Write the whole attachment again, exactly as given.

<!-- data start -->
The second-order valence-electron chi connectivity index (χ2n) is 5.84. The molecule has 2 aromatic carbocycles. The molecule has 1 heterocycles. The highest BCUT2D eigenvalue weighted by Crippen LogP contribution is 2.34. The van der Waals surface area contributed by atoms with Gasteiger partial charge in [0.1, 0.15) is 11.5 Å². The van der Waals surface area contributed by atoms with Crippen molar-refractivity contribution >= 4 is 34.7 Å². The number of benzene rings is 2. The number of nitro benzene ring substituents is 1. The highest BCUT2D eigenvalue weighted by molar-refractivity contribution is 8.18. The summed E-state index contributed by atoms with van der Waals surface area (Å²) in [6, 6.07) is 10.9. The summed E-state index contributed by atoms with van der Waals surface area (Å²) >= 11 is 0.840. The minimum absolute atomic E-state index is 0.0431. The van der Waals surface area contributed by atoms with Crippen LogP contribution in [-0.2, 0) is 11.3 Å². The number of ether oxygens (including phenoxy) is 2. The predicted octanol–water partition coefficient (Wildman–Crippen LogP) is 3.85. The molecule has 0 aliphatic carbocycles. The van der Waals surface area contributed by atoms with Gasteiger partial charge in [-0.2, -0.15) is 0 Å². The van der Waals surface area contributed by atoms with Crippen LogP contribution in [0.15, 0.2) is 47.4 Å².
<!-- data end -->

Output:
The second-order valence-electron chi connectivity index (χ2n) is 5.84. The molecule has 2 aromatic carbocycles. The molecule has 1 heterocycles. The highest BCUT2D eigenvalue weighted by Crippen LogP contribution is 2.34. The van der Waals surface area contributed by atoms with Gasteiger partial charge in [0.1, 0.15) is 11.5 Å². The van der Waals surface area contributed by atoms with Crippen molar-refractivity contribution >= 4 is 34.7 Å². The number of benzene rings is 2. The number of nitro benzene ring substituents is 1. The highest BCUT2D eigenvalue weighted by molar-refractivity contribution is 8.18. The summed E-state index contributed by atoms with van der Waals surface area (Å²) in [6, 6.07) is 10.9. The summed E-state index contributed by atoms with van der Waals surface area (Å²) >= 11 is 0.840. The minimum absolute atomic E-state index is 0.0431. The van der Waals surface area contributed by atoms with Crippen LogP contribution in [-0.2, 0) is 11.3 Å². The number of ether oxygens (including phenoxy) is 2. The predicted octanol–water partition coefficient (Wildman–Crippen LogP) is 3.85. The molecule has 0 aliphatic carbocycles. The van der Waals surface area contributed by atoms with Gasteiger partial charge in [-0.2, -0.15) is 0 Å². The van der Waals surface area contributed by atoms with Crippen LogP contribution in [0.15, 0.2) is 47.4 Å².